The Historic Stanley Home Foundation is excited to announce that we've hired an Executive Director to oversee museum implementation and ongoing operations! Currently working part-time, we expect the new director will begin working full-time in the coming months.
RJ Lara joined The Historic Stanley Home Museum & Education Center as Interim Executive Director in May 2020. Tasked with leading the institution through its opening and beyond, RJ comes to the Stanley Home from the Winterthur Museum, Garden & Library in Delaware, where he was a Lois F. McNeil Fellow from 2017 to 2019.
Born in Torrington, Wyoming, RJ discovered his love for American history and material culture while exploring small-town museums in the Rocky Mountain region. He has worked in public history institutions for nearly a decade, holding positions in the curatorial department at the Laramie Plains Museum, collections department at the University of Wyoming Art Museum, development department at the Cheyenne Frontier Days Old West Museum, as a research scholar at the Chester County Historical Society in Pennsylvania, and as a graduate fellow at the Winterthur Museum. At each institution, RJ sought to make history and art accessible to the public through inclusive exhibitions and public programs.
At Winterthur, he co-curated his most important exhibition, Truths of the Trade: Slavery and the Winterthur Collection. The exhibition helped redefine how Winterthur interprets the material culture of slavery and systematically oppressed populations in its permanent collections. The exhibition’s narrative invited visitors to look beyond style and craftspersonship to re-contextualize objects of a broad range of media and consider the complex histories each museum and library object told.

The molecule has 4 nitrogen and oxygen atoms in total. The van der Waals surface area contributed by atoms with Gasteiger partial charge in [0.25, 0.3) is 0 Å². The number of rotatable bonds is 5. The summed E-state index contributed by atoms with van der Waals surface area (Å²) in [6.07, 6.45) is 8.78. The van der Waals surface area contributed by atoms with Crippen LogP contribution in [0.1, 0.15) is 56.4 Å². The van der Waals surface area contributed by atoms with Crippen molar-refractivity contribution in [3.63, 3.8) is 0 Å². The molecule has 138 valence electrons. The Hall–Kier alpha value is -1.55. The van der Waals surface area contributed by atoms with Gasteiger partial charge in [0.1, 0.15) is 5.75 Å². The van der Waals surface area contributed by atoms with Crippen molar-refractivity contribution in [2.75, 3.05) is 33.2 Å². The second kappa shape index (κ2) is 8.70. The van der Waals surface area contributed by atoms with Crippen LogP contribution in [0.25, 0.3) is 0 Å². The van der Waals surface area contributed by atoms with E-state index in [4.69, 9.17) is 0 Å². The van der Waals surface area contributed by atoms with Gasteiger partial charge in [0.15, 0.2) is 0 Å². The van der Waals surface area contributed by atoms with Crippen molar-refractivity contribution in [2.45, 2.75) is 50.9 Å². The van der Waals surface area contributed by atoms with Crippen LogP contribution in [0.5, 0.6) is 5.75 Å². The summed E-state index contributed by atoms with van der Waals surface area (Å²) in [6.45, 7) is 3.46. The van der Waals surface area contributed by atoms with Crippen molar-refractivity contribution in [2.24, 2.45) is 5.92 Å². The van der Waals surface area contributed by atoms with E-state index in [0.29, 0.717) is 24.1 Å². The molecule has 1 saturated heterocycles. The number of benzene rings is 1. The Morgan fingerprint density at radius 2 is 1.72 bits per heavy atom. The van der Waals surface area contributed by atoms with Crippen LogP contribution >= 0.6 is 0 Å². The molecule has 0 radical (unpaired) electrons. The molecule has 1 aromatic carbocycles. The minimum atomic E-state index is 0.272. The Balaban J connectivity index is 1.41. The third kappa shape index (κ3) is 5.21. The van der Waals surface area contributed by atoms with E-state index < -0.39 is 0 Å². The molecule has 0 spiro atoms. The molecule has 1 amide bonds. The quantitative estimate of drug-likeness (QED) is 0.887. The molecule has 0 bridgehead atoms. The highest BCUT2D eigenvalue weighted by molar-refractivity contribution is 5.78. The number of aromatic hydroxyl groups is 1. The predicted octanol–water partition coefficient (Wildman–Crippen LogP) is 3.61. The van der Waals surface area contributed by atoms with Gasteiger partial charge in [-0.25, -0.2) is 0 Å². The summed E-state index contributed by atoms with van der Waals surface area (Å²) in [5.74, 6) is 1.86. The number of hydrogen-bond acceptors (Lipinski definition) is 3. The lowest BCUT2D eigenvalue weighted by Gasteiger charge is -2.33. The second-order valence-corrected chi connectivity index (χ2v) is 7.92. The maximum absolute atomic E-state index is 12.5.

RJ received his BA from the University of Wyoming, majoring in Secondary Education and History with a minor in Museum Studies. After graduating from UW and working for a six-horse hitch harnessmaker, he became deeply committed to studying material culture and American craftspersonship from an earlier period in America’s history. RJ formalized this study by pursuing an MA in American Material Culture from Winterthur and the University of Delaware. His studies focused on the material literacy of early American leather objects—mixing his Western background with Winterthur’s premier collection of objects made or used in America between the 17th and 19th centuries.
Personal note from RJ:
Flora and F.O. Stanley had a remarkable eye for architecture, design, craftspersonship, and innovation. I am excited that we have the opportunity to interpret this part of their legacy in a modern twenty-first-century house museum that is exceptionally positioned to open new avenues of cross-cultural and cross-temporal dialogues through exhibitions, interpretation, preservation, education programs, and research. I am thrilled to lead this ambitious organization at a crucial time in its founding and development, and I look forward to working with the highly engaged Board of Directors to bring history alive with objects that are windows into the past.